Bintanja, R., Van Oldenborgh, G.J. and Katsman, C.A. 2015. The effect of increased freshwater from Antarctic ice shelves on future trends in Antarctic sea ice. Annals of Glaciology 56: 120-126.
In their intriguing new paper on Antarctic sea ice trends -- which are positive -- Bintanja et al. (2015) investigate "to what extent future sea-ice trends are influenced by projected increases in Antarctic freshwater flux due to subsurface melt, using a state-of-the-art global climate model (EC-Earth) in standardized Climate Model Intercomparison Project phase 5 (CMIP5) climate-change simulations." And what did they thereby learn?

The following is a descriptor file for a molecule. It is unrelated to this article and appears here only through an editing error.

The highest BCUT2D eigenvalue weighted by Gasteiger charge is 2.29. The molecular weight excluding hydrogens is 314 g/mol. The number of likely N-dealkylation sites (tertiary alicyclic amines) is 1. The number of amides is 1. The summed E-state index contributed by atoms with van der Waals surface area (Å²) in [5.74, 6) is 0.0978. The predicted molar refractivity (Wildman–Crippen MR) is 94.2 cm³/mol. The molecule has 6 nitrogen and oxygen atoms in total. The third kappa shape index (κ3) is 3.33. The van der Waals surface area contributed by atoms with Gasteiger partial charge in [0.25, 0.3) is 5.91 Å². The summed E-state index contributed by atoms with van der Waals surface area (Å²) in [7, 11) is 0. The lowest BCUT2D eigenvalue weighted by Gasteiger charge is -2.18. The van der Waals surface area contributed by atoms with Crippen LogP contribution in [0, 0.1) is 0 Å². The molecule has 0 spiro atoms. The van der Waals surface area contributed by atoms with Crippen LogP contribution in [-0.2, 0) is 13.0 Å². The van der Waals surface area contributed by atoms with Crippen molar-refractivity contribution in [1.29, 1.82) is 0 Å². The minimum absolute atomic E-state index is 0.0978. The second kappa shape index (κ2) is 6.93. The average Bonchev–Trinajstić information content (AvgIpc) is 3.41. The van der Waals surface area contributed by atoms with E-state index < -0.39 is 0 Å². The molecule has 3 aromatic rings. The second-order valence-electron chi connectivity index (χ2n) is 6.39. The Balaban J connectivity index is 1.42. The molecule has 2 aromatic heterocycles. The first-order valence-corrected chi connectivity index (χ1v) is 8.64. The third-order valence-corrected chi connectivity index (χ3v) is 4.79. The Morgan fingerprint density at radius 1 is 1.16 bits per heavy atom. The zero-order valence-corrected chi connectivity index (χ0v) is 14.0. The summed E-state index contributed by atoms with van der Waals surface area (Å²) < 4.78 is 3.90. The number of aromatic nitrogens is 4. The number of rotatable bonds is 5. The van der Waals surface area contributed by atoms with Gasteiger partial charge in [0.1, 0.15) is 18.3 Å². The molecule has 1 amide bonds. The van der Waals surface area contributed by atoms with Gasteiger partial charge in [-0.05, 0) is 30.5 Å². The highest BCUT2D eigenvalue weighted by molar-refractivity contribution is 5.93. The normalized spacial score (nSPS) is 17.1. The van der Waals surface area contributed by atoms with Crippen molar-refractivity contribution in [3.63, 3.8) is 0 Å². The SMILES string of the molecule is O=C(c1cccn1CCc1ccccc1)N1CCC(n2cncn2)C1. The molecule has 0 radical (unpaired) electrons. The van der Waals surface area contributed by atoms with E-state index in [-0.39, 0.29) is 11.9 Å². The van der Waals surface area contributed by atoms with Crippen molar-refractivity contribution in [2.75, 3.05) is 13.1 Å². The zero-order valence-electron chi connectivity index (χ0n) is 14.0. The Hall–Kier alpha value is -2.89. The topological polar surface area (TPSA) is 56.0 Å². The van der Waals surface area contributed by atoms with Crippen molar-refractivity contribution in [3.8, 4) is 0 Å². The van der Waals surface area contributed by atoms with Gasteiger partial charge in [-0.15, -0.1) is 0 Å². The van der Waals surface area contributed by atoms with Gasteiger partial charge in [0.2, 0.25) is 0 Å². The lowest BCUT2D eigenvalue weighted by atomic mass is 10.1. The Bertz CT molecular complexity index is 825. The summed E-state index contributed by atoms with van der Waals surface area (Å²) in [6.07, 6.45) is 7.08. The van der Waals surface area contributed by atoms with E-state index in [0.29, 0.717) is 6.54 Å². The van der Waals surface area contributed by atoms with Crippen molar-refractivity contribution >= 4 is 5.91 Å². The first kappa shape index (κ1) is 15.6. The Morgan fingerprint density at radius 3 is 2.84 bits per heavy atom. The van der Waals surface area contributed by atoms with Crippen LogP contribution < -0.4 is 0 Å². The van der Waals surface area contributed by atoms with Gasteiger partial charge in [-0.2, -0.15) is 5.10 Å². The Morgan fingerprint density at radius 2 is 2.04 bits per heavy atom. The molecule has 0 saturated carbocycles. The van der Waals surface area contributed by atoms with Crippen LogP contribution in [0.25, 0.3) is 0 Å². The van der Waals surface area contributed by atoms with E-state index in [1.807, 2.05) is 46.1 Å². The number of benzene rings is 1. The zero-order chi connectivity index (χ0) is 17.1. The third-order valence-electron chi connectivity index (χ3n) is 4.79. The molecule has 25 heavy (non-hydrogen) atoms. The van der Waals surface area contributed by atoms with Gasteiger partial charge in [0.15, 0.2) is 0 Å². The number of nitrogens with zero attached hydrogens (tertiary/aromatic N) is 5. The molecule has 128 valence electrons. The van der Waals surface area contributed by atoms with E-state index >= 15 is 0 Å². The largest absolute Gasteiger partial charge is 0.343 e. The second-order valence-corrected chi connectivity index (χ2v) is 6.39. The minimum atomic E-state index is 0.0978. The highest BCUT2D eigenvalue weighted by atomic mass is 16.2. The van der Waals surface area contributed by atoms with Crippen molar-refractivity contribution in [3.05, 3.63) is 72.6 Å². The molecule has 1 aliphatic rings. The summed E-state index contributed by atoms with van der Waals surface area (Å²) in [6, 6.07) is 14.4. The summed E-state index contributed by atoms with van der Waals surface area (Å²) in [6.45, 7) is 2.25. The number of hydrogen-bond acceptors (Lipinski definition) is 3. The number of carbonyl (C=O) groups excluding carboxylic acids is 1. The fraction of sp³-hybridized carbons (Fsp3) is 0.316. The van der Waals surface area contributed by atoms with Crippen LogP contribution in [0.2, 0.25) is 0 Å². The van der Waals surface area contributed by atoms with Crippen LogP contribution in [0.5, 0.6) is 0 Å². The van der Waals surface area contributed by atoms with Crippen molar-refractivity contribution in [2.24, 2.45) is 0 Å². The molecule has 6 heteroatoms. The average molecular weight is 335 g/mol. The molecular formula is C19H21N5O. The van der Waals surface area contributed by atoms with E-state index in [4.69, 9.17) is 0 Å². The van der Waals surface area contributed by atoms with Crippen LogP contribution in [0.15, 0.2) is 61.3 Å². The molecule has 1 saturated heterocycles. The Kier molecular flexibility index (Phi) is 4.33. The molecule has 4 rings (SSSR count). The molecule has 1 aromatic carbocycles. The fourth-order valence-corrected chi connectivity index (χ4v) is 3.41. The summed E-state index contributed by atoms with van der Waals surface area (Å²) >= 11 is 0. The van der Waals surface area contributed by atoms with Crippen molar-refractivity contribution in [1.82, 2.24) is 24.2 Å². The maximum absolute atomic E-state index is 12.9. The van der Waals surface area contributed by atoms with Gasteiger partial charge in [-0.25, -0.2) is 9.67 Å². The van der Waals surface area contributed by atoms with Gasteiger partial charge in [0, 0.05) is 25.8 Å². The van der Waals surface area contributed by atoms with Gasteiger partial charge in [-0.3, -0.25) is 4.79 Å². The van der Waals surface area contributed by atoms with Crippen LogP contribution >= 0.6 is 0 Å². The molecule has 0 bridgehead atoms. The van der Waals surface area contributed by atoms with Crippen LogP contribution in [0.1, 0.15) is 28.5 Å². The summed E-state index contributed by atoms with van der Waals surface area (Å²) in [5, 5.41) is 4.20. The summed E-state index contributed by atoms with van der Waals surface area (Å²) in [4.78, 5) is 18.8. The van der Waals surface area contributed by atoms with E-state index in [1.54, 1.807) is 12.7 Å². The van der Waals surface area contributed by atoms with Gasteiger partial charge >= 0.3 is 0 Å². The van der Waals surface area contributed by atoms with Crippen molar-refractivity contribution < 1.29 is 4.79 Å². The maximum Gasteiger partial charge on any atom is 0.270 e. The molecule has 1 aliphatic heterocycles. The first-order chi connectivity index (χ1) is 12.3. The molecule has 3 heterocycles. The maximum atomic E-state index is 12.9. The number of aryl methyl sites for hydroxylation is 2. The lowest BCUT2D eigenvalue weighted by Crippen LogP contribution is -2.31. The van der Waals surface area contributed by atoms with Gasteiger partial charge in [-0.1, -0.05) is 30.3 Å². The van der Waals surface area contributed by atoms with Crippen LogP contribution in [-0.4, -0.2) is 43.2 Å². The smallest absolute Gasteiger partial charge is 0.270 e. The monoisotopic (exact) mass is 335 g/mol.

The three Dutch researchers first of all report that (1) "virtually all CMIP5 models disregard ocean-ice-sheet interactions and project strongly retreating Antarctic sea ice," which is just the opposite of what is actually occurring there. However, they report that by "applying various freshwater flux scenarios," one of which includes subsurface ice melt, they found that (2) "the additional fresh water significantly offsets the decline in sea-ice area and is even able to reverse the trend in the strongest freshwater forcing scenario that can reasonably be expected." And they say that (3) "the model also simulates decreasing sea surface temperatures (SSTs), with the SST trends exhibiting strong regional variations that largely correspond to regional sea-ice trends."Posted 11 March 2016